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Recipe: BackDoor Kitchen’s Pulled Pork Bolli...

Recipe: BackDoor Kitchen’s Pulled Pork Bollito (or Bollito con Mostarda di Arance e Pesto di Salvia)

You guys loved secret supperclub BackDoor Kitchen’s carbonara recipe from a few weeks ago. So when I asked Edible Experiences to see if any of their supperclubs could come up with a pulled pork recipe with a difference, Roberto once again volunteered to share a recipe from an upcoming, but sadly sold out, supperclub: Bollito. (More pulled pork delights will be featured next weekend!)

How exciting!

Rob says: “When people talk about pulled pork, I personally dream of America; nice heavy juicy bits of meat slapped between two slices of bread and dressed with the widest variety of sauces. And it sounds all good to me. But if we want to stick to a broad definition of pulled pork, then it’s pork shoulder or mixed pork cuts simply slow cooked and pulled apart afterwards.”

“Bollito is a stew made from different meat cuts and veggies,” he says. “It’s particularly popular in the north of Italy. We like serving it in two or three different ways for guests to experiment the versatility and deliciousness of this traditional slow cooked pork dish. But just for six out of ten’s lovely readers, I tried a new and unusual serving style. It’ll leave your guests speechless both from presentation and the combination of flavours.”

So here it is! Bollito con Mostarda di Arance e Pesto di Salvia, or Pulled Pork Hock with Italian Orange Spiced Chutney and Sage Pesto. Yum!

Ingredients
For the stock:
2 carrots
2 celery sticks
1 red onion
3 garlic cloves
Water
EVO oil
Handful of coarse salt
For the meat:
About a kilo of pork hock
1 jar of Mostarda di Cremona (available in Italian delicatessens and Waitrose)
2 carrots
2 celery sticks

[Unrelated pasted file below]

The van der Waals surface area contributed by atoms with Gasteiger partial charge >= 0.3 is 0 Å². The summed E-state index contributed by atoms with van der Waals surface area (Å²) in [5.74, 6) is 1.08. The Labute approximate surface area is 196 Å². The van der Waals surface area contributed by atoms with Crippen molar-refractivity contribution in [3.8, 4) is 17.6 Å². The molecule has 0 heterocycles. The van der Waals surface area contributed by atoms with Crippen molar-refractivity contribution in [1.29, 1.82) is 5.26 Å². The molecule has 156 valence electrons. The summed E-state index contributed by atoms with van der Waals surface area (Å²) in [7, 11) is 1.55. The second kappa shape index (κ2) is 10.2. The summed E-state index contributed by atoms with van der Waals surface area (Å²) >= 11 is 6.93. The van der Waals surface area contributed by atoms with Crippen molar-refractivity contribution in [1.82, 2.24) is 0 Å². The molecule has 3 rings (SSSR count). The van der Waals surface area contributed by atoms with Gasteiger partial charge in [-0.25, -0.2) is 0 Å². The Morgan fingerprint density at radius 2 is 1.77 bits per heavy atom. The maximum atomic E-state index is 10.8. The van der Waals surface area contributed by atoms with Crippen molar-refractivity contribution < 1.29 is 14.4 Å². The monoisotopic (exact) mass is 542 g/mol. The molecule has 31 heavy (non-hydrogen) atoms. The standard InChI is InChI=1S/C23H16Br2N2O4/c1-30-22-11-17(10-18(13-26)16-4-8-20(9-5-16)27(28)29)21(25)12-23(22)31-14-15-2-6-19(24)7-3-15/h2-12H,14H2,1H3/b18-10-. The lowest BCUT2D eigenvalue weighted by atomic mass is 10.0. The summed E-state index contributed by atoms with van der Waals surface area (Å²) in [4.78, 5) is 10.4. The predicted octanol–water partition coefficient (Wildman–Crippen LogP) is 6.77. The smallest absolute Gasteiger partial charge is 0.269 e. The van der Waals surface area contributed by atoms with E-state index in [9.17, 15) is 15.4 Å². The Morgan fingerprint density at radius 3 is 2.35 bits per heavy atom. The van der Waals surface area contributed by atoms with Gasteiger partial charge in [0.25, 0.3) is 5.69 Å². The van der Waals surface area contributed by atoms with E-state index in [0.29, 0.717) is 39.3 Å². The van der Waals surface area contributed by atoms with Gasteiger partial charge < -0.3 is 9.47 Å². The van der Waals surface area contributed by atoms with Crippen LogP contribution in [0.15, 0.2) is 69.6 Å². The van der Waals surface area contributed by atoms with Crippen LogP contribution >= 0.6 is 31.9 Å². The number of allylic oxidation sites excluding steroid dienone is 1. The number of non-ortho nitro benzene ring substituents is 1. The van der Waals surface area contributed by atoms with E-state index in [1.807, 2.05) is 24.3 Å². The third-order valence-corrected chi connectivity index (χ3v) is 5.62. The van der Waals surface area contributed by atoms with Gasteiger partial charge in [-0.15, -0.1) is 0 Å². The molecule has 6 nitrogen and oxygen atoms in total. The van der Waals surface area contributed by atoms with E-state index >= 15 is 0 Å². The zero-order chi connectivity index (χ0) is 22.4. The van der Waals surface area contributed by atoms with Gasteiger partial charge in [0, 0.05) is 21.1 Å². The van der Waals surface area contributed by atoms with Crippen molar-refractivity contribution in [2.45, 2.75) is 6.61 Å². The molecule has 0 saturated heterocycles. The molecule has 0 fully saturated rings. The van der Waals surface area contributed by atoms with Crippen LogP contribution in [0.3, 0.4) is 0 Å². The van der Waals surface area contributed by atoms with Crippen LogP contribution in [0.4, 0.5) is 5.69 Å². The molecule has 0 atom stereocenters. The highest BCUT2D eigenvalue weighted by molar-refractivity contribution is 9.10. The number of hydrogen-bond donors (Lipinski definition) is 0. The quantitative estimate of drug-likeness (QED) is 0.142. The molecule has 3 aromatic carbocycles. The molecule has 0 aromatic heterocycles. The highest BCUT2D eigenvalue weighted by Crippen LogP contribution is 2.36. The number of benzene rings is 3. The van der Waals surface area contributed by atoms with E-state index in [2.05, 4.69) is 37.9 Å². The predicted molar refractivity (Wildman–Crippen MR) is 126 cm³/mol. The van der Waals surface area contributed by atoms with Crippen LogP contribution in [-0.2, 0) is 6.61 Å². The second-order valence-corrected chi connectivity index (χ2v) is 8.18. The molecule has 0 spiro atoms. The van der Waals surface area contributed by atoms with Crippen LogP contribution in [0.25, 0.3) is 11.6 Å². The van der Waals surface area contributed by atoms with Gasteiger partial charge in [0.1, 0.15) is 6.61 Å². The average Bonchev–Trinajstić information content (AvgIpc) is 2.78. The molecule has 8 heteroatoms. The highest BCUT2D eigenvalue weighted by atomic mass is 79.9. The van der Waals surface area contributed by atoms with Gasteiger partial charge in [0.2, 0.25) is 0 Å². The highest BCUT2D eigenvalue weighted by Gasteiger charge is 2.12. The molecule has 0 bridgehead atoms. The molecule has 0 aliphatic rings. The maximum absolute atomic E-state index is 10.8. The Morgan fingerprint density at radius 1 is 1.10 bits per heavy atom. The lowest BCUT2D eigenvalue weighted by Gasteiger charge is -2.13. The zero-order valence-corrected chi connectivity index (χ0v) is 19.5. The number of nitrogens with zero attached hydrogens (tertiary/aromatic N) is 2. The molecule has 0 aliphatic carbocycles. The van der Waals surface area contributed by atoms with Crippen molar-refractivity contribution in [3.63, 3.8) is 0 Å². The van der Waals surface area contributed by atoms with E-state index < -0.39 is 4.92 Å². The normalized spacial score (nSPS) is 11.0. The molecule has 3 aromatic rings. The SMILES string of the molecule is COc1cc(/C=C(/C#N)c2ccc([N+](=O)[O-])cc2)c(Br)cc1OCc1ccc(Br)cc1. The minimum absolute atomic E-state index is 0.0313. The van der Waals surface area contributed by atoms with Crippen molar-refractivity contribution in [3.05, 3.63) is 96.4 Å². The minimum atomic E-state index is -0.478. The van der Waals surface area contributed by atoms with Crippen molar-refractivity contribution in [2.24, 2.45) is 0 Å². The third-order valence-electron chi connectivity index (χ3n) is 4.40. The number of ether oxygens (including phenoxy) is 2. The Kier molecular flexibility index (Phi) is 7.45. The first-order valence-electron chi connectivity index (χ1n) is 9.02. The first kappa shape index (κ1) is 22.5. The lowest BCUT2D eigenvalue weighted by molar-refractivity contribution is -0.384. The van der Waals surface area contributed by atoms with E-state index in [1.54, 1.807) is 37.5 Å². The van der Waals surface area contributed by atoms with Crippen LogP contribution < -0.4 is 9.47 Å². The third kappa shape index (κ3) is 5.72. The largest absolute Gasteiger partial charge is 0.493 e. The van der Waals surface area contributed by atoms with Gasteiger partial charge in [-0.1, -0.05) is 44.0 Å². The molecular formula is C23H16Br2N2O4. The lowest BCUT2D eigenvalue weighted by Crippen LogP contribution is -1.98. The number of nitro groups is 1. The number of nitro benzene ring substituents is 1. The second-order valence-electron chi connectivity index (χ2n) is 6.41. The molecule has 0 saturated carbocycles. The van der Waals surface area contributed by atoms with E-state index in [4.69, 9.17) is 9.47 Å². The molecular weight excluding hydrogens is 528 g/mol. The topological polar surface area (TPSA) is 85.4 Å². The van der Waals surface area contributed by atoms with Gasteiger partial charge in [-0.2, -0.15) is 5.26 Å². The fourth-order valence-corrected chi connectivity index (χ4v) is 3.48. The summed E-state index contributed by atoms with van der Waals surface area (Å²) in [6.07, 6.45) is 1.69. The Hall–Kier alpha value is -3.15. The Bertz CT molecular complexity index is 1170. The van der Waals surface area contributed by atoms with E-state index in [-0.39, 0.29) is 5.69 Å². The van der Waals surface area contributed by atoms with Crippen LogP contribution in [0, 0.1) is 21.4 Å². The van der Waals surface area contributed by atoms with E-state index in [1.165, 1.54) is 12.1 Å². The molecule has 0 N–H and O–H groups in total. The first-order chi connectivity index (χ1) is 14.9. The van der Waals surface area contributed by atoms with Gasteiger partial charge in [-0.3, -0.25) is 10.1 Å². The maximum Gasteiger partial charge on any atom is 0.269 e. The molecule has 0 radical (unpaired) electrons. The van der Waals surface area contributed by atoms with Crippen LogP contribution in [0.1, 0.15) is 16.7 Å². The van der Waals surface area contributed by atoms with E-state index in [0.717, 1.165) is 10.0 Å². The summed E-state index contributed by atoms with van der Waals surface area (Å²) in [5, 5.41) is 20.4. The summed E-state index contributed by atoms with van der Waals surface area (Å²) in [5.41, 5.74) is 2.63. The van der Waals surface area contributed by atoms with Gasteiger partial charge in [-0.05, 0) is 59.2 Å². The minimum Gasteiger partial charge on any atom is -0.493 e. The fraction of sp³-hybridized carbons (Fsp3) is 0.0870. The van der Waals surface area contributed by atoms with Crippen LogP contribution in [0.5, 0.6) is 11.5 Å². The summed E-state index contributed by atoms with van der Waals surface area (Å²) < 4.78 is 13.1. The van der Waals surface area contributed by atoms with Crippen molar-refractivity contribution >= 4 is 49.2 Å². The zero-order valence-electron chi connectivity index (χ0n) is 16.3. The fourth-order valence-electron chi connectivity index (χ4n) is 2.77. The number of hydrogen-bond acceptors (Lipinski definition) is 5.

1 red onion
3 garlic cloves
250ml white wine
2 litres vegetable stock
Salt and pepper
For the pesto:
40 g fresh sage leaves
100g unsalted butter
20g Parmesan
1 handful of pine kernels
3 garlic cloves
Serves two as a main or four as a starter

First thing first, get your stock ready. As it’s a slow-cook meal, making your own stock won’t add any extra time to the process. It’s super easy and can be frozen for use in stews and broth, too.

Peel 2 carrots, 2 celery sticks, 3 garlic cloves and 1 onion. Put them whole in a deep pot of boiling water and add a handful of coarse salt. Leave it to cook at low flame for about 30 minutes to allow all flavours from the vegetables to be absorbed by the water. After 30 minutes it should be reduced by at least a third. Your stock is ready, just leave it to one side.

While you’re waiting for your stock, make the sage pesto. Melt the butter together with the sage leaves in a bain marie. Allow 20 minutes to cool down. Pre-heat a pan and toast your pine nuts. They’ll be nice and toasted after 2-3 minutes. Put the pine nuts, butter, sage mix and Parmesan in a blender and blend until you get a creamy paste. Leave to one side.

Peel and dice the remaining carrot and celery, and finely chop the remaining onion and garlic. Season pork with salt and pepper, and rub with oil.

It’s Bollito time. Put 6 generous tablespoons of oil in a deep pot. Add the garlic and onion you just cut. After 2-3 minutes the onions will start browning, then add carrot and celery and leave it on high for 5 minutes.

Place the hock in the centre of your pot and sear. With the help of a food tong (or two spoons) turn it around inside the pot so all sides are seared. When the hock starts browning after 3-5 mins, add the wine and vegetable stock until your meat is completely covered. Wait for the stock to come to a boil, then put on a low flame, put a lid on the pot and leave to cook for 5 hours.

After 5 hours, the pork will pull apart easily. Remove the skin and take the meat off the bone. You can make wonderful crackling out of the skin: just grill it or put it in the oven.

Now, take a plate and pour some syrup from your Mostarda onto it. Place thin slices of spiced orange or clementine all around the plate (of course you can use all different fruits, I just prefer the citrusy bits). This doesn’t just make it look pretty – the contrast with your sage pesto will be a perfect balance of flavours.

Place the pulled pork in the middle and top with drizzles of pesto so all the meat can benefit both from the spiciness and sweetness of the Mostarda, and the rich, fresh aromas of your pesto. Sprinkle some chopped parsley and enjoy!

If this all sounds a bit too much like hard work, their next available supperclub is on Saturday 4th May. It’s called Ask Chef and He’ll Go Freestyle, featuring prawns and strawberry syrup, duck in a Port reduction and cocktails. Amazing. If you’re a bit too far to join in, why not sign up to BackDoor Kitchen’s newsletter to get updates and recipes, as well as vouchers for future events? And as always, thanks to Fabio Forin for his fantastic photos.